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Passive smoking in childhood impacts on adult cardiovascular health

Children exposed to parental smoking in childhood had approximately twice the risk of having plaque in their carotid artery 26 years later as did those whose parents did not smoke in childhood, according to a study published recently in Circulation.1

Dr Costan Magnussen and colleagues (Menzies Institute for Medical Research, University of Tasmania) tracked participants in the Cardiovascular Risk in Young Finns Study who had blood samples taken in 1980 when they were aged between 3 and 18 years. Carotid ultrasound data collected from the same people in adulthood, in 2001 and 2007, was then compared to childhood blood cotinine levels and information from questionnaires on parental smoking behaviour.

Regardless of other factors, the risk of developing carotid plaque in adulthood was almost two times (1.7) higher in children exposed to one or two parental smokers compared to children of parents who did not smoke.

Researchers stressed that to provide the best long-term cardiovascular health for their offspring, parents should not smoke. “For parents who are trying to quit smoking, they may be able to reduce some of the potential long-term risk for their children by actively reducing their children’s exposure to second-hand smoke Ω– for example, not smoking inside the home or car” said Dr Magnussen. “Not smoking at all is by far the safest option”.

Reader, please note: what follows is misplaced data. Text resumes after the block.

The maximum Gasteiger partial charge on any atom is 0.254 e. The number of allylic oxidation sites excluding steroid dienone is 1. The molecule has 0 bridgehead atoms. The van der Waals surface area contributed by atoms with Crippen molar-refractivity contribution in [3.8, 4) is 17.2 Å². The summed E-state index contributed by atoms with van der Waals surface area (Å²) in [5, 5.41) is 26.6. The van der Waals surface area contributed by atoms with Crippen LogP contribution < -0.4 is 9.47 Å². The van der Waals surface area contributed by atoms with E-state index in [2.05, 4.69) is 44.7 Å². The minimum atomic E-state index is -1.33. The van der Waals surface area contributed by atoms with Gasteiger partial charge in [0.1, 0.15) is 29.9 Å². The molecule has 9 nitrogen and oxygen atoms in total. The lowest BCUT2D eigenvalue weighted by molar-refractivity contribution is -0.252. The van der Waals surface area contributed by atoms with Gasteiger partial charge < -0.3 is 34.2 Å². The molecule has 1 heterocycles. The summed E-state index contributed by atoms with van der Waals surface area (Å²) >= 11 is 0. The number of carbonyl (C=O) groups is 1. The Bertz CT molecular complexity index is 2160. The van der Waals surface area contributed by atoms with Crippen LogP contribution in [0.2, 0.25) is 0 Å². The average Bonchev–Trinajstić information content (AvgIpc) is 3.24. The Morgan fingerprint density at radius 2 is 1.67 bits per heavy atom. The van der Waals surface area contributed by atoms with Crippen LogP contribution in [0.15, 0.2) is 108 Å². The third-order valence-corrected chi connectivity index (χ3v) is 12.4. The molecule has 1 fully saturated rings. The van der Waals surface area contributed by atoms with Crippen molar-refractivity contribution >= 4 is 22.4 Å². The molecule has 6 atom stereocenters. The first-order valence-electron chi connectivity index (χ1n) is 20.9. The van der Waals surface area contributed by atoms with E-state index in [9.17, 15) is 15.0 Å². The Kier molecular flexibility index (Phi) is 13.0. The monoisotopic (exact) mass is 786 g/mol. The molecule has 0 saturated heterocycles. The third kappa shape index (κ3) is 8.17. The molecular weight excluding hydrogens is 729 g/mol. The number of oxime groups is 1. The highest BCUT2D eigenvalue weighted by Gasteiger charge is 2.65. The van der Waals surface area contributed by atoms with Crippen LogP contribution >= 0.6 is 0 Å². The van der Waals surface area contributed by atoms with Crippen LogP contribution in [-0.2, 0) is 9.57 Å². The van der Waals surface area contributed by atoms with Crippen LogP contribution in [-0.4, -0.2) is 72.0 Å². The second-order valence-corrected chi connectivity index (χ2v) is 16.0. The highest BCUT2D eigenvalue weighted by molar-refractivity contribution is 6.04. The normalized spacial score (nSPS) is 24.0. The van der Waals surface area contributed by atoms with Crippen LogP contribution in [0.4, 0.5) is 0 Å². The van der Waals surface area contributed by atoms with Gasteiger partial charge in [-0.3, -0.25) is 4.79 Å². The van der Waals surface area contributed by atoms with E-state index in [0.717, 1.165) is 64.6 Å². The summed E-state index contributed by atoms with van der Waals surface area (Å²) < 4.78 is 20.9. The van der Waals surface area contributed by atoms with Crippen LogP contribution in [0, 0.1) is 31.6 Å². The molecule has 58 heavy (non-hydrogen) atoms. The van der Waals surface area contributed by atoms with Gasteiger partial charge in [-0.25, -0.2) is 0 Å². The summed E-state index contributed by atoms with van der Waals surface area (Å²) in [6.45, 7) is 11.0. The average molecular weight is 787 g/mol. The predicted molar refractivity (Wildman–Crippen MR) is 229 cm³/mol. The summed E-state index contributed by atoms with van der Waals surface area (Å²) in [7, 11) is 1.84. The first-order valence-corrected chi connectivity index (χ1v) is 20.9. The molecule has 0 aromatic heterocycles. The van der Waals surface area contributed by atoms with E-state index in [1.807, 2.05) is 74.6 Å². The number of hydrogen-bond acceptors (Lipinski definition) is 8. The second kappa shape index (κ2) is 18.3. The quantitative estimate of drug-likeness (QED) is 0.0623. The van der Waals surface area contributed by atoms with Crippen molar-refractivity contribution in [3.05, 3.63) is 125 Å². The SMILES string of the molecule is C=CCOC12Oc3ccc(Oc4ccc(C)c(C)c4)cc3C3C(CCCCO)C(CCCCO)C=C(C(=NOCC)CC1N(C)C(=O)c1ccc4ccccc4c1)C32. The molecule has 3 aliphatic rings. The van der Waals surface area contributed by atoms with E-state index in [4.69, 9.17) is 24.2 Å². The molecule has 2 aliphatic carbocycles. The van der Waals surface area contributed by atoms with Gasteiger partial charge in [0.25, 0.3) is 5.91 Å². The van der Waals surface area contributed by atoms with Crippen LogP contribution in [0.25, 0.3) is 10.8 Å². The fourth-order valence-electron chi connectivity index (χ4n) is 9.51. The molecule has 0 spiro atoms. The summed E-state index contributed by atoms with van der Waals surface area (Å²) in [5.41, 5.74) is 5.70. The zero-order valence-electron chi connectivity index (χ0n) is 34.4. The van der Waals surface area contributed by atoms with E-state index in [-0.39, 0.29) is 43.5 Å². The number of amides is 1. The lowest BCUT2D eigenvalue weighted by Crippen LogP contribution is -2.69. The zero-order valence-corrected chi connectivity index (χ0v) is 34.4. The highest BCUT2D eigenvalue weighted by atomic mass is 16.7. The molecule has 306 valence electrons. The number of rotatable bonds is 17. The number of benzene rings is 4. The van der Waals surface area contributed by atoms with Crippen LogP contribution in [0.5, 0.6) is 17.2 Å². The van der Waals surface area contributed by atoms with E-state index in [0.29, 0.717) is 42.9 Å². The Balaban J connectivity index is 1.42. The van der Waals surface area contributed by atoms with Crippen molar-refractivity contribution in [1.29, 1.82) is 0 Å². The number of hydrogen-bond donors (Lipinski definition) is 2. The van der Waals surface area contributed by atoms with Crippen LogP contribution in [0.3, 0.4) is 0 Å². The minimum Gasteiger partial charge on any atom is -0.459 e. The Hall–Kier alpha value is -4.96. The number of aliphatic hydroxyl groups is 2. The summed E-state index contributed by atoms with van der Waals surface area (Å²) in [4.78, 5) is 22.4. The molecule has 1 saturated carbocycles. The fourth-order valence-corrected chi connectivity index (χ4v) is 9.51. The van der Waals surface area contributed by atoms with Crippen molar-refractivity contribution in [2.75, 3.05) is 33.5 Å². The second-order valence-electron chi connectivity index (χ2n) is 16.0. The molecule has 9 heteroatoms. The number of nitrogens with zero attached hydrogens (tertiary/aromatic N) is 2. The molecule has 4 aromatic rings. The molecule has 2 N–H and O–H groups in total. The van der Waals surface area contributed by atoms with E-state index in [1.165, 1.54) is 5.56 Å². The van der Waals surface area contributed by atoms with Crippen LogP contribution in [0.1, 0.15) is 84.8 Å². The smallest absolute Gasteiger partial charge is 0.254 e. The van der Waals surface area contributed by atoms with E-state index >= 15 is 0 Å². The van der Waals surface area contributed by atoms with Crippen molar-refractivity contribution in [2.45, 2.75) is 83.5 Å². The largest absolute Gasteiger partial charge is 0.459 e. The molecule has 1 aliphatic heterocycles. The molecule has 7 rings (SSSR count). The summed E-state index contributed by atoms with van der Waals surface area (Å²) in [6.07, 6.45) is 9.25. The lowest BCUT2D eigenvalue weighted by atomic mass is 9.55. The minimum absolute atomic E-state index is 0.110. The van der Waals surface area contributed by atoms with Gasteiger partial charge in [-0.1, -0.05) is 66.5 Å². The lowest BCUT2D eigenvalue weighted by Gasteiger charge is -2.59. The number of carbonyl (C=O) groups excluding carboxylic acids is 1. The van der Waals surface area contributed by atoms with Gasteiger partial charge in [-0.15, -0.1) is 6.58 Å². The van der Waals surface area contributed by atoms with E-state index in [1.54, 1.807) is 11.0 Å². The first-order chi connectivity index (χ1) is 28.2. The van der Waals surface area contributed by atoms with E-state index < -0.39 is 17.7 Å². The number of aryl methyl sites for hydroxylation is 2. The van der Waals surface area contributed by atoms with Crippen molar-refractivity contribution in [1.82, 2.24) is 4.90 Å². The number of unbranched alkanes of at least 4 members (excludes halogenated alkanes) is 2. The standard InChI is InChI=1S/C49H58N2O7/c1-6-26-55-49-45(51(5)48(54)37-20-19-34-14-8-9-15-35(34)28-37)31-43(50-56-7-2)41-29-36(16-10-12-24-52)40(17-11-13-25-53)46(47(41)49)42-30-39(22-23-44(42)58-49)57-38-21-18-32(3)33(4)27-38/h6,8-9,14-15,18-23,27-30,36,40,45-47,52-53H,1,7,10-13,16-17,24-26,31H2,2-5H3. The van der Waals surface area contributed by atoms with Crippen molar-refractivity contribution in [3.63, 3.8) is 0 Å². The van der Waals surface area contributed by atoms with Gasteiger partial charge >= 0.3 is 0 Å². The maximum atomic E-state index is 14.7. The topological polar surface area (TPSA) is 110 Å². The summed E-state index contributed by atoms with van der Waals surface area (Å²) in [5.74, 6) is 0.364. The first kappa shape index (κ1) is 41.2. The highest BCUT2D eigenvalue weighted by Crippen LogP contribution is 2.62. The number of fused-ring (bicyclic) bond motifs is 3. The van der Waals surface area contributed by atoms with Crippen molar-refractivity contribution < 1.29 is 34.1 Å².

Screen shot 2015-05-28 at 14.32.53

Dr Costan Magnussen (University of Tasmania)

“What we have been able to establish is that the risks to children from passive smoke extend well into their life and also that these risks are not confined to respiratory illnesses. The impact on cardiovascular health in adulthood is significant,” Dr Magnussen added.

Speaking to BJC Arrhythmia Watch, Dr Magnussen said: “We did not measure cardiovascular events such as stroke and heart attack because the participants in our study were still too young, aged 24–49 years, to see these clinical events. Instead, we used presence of carotid plaque, the sticky substance that can clog blood vessels, which is an indicator of future cardiovascular event risk.”

“All states and territories in Australia currently have bans on smoking in cars with children, with on-the-spot fines issued for breaches. The state of South Australia was the first to enact this ban in 2007, with all remaining states following suit by 2010. The Australian Capital Territory and the Northern Territory where the final two jurisdictions to come in line, with the Northern Territory enacting the ban in December 2014,” Dr Magnussen added.

References

1. West HW, Juonala M, Gall SL, et al. Exposure to parental smoking in childhood is associated with increased risk of carotid atherosclerotic plaque in adulthood: the Cardiovascular Risk in Young Finns Study . Circulation 2015. http://dx.doi.org/10.1161/CIRCULATIONAHA.114.013485

Published on: May 28, 2015

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